Aquaduct in Caesarea IsraelIn the first century BCE King Herod, who was without doubt an architect of exceptional ability, established a city on the site Straton’s Tower which had been a Phoenician outpost and named it Caesarea in honor of Augustus Caesar. He also built a harbor so outstanding that it became a wonder of the ancient world. His planning and building of the ancient walled city included a magnificent palace, and facing the sea he built an Amphitheatre that is used today for concerts and is popular with visiting artists, a Hippodrome where chariot racing took place and a Citadel. The streets were paved and huge statues were placed in various positions.

During the time of Herod, an aqueduct was constructed that supplied water to the city through a network of pipes. It started at the foot of the Carmel at springs about 9 km north of Caesarea and according to the growth of the city it was repaired and enlarged. The aqueduct is clearly visible to this day.

During the Byzantine period a Christian academy was established in the city and churches were built.  At that time Christians, Samaritans and Jews who built synagogues lived side by side. During excavations the remains of a synagogue from the 5th century were uncovered north of the harbor. Found in the ruins of the Synagogue were carved Candelabra (menorot) and parts of an inscription in Hebrew listing the priestly courses in the Temple in Jerusalem, as well as a column with “shalom” inscribed on it.

The Arabs conquered Caesarea and both the population and the importance of Caesarea declined. Remains of a 3 meter thick wall that surrounded the Arab town in the 10th century were uncovered during excavations.

Restaurant in Caesarea IsraelDuring Crusader times King Baldwin I with the Frankish army conquered Caesarea and Eastern Christians and Muslims came to settle. Then in 1187 it was captured by Saladin, but retaken in 1191 by the English King Richard the Lionheart who exiled all the Muslim inhabitants. Caesarea remained a Crusader city until 1265 when it was captured by the Mamluks and its fortifications razed to the ground.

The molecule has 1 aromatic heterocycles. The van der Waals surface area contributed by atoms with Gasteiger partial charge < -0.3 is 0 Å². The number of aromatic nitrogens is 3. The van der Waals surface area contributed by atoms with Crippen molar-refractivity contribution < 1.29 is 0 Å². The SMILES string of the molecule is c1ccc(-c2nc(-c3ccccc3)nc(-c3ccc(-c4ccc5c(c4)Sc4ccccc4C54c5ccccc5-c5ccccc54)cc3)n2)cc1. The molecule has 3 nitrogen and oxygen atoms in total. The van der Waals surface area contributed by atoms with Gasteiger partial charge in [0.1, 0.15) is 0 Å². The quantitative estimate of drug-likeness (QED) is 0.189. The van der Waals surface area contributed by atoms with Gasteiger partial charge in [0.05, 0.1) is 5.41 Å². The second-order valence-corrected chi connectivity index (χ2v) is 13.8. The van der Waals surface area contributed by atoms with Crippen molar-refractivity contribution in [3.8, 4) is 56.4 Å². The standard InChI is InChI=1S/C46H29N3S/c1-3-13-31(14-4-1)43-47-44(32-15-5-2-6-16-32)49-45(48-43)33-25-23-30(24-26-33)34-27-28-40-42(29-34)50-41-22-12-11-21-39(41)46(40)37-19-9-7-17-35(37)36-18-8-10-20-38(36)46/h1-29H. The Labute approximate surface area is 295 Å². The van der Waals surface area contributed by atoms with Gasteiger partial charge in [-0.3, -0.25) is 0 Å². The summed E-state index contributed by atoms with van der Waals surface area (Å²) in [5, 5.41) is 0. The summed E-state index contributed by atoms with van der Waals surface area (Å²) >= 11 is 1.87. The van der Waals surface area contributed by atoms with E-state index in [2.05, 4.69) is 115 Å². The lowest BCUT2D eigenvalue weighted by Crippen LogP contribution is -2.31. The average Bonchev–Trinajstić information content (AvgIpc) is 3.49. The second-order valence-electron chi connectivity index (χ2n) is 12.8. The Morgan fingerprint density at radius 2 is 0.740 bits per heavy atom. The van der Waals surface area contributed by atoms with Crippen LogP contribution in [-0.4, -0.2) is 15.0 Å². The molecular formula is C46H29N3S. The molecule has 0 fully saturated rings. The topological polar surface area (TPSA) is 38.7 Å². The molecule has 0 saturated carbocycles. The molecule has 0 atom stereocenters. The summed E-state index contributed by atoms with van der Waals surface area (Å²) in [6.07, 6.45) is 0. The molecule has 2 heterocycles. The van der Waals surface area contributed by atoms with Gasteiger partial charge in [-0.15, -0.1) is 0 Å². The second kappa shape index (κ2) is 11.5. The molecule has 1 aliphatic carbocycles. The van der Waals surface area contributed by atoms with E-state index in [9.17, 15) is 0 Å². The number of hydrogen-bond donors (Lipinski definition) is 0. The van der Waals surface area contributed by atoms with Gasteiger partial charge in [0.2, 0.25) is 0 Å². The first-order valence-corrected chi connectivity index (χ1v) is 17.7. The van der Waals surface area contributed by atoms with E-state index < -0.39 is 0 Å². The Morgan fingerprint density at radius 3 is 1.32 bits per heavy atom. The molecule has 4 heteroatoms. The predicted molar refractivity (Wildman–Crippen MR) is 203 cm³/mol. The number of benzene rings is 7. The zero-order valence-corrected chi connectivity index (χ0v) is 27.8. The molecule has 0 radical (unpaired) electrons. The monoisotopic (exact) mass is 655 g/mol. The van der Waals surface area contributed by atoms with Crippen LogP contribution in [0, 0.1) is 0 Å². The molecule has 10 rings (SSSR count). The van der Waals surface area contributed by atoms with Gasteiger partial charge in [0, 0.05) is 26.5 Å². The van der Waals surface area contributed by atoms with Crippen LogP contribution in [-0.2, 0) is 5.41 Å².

Visitors to the ancient city of Caesarea with its enthralling history will need plenty of time to walk around the ancient sites. It is a good idea to start the visit at the Travel and Time display with an interesting 10 minute visual multimedia experience leading the visitor from Phoenician times right up to Zionistic period. Then take in the Time Tower that has huge screens that enables visitors to take a virtual tour of the city.

For those interested in snorkeling or Scuba diving a visit Caesarea’s underwater museum which is unique in the world is a must. Other centuries old ruins and the great harbor that Herod built can be viewed here as well as a Roman Shipwreck and a ruined lighthouse.

Apr 01

Israel – biblical and historical sites – Capernaum (Kfar Nahum)

Capernaum (Kfar Nahum) is situated on the shores of Lake Kinneret (The Sea of Galilee), in the north of Israel. This ancient fishing village was inhabited between the years of 150 BC up to approximately AD 750.

Capernaum in IsraelCapernaum is mentioned a number of times in the New Testament however the earliest references to the ancient town were made by the Jewish historian Josephus who at the time of the Jewish-Roman war spent a night there and wrote about a connection with the village to a fertile spring.

Remains of a Synagogue in Capernaum IsraelIn 1838 the biblical scholar Edward Robinson while visiting the holy land identified correctly the remains of a synagogue at the place that is now known to be Capernaum. A partial excavation took place around 1865 but it was only in the early 20th century that more extensive excavations began to take place and the Synagogue was partially restored.

More recently it has been discovered that there were in fact two synagogues, the earliest from the first century CE and built from Black Basalt, the later one built sometime around the 4th century CE and built from white limestone. A major discovery was also made of a house believed to be St Peters house and an octagonal church.